CDOT kept ‘shortcut’ on public maps for months after idea had been rejected

       Engineers and consultants with the Colorado Department of Transporta-tion (CDOT) studied a citizen-proposed “shortcut” around the 21st Street/ Highway 24 intersection and found it “simply does not provide enough time or distance savings to move trips away from US 24,” according to a letter this week to the Westside Pioneer from Bob Mora, project manager for the Westside Highway 24 planning process.
       In a follow-up phone interview, Mora said the study took place “in June or July.”
       Despite the negative findings at that time, the shortcut remained on all CDOT project-option maps until mid-December and was displayed as such to hundreds of citizens at numerous gatherings, including the CDOT open house in September, several Working Group meetings, numerous CDOT small-group presentations and a City Council meeting.
       Asked why this was, Mora said that his team wanted to show an intent to have some kind of road connection in that area (through the undeveloped Gold Hill Mesa property west of Highway 24), and “we kept it that way since we didn't have (Gold Hill Mesa developer Bob) Willard's model” for his road. Willard did provide this model at the Dec. 13 Working Group meeting, which was attended by CDOT team members and area elected, business and civic leaders.
       The citizen-proposed road was to be a fairly straight four-lane road between 14th or 15th Street and Broadway Street south of 21st Street. Willard's plan, similar to a concept plan approved by City Council for his 210-acre property in 2004, is far less conducive to a shortcut, with two lanes instead of four, several cross streets and three right-angle turns with traffic circles.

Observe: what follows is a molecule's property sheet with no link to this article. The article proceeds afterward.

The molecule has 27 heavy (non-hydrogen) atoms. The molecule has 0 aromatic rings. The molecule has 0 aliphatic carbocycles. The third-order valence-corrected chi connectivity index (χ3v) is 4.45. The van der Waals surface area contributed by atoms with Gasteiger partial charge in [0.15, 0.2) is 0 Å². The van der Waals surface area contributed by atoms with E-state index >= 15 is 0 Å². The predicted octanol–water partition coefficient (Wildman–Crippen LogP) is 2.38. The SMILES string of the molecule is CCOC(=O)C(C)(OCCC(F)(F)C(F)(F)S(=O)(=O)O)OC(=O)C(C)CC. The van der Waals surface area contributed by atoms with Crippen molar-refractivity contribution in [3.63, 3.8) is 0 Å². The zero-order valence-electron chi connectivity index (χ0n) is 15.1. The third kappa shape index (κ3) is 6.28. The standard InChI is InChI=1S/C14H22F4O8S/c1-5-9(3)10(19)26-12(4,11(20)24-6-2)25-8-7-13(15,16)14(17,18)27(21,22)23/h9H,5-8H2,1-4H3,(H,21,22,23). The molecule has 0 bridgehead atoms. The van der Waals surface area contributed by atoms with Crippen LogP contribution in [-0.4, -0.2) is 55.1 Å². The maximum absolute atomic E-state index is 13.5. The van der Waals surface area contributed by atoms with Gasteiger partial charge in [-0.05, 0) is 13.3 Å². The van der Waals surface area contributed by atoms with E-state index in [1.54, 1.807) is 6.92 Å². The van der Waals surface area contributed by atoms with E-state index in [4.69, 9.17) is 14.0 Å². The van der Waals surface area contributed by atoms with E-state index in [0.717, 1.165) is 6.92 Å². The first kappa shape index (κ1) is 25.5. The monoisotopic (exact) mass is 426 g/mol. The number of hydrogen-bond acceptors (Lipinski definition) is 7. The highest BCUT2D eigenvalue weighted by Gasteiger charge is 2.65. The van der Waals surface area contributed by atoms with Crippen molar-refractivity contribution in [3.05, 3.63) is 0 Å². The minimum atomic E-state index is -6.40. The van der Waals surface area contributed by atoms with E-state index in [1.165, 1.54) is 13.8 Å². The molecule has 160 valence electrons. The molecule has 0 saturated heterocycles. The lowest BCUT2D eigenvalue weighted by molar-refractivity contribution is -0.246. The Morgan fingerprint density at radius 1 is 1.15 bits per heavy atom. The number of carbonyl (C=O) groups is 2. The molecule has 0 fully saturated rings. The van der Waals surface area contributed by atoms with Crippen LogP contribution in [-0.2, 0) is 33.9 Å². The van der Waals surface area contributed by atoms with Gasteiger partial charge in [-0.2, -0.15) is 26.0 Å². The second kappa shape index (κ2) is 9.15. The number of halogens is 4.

Mora, who was not at the Dec. 13 meeting, indicated he did not think that CDOT has acted incorrectly. However, State Rep. Michael Merrifield, whose district includes that area, reiterated this week previously stated criticism of the Westside Highway 24 planning effort in general. He added his hope that the state's current CDOT Director, Tom Norton, will be replaced in the near future, allowing the Highway 24 effort to be “re-evaluated.”
       CDOT's revelation about the shortcut was not well-received by local neighborhood groups that have been involved in the planning process. Jim Armstrong of the Skyway Association, noting that the option maps showed the proposed road in the same color code as highway segments that CDOT expects to construct, told a CDOT consultant at the Dec. 13 meeting that he believed citizens had been “misled.” And, in a recent interview, Welling Clark, president of the Organization of Westside Neighbors (OWN), termed the state's action on the shortcut a “bait and switch” maneuver that he would like OWN to follow up on.
       The shortcut is a key part of the “Westsiders' Plan,” a lower-impact Highway 24 upgrade that was hammered out by representatives of the Pioneer and OWN and submitted to the state last spring. By taking traffic away from the 21st/24 intersection, the thinking went, it could remain an at-grade intersection and potentially alleviate - or prevent altogether - the state-anticipated removal of homes and businesses in the vicinity. Also, proponents believed that if additional land had to be used for the shortcut, it made more sense to employ land that was not yet built on.
       However, according to Mora's letter, the state study found that a four-lane continuous Broadway extension "attracts less than 1 percent of the US 24 peak hour trips."
       Such a low percentage means that an at-grade intersection at Highway 24 and 21st, even with triple left turns, would only grade out at a level "E," according to a traffic engineering standard in which "F" is the lowest possible and "D" is the city's minimal requirement. In addition, it was explained at the Dec. 13 meeting, such an intersection would take up as much space as a full interchange, thus meaning the same loss of homes and businesses. As a result, CDOT team members expressed an informal preference for an interchange at the meeting (as reported in the Dec. 14 Westside Pioneer).
       No new meetings are currently scheduled on Highway 24, except for a Jan. 18 meeting of the Midland Greenway Advisory Committee, which is discussing beautification aspects of the highway corridor expansion (see article).

Westside Pioneer article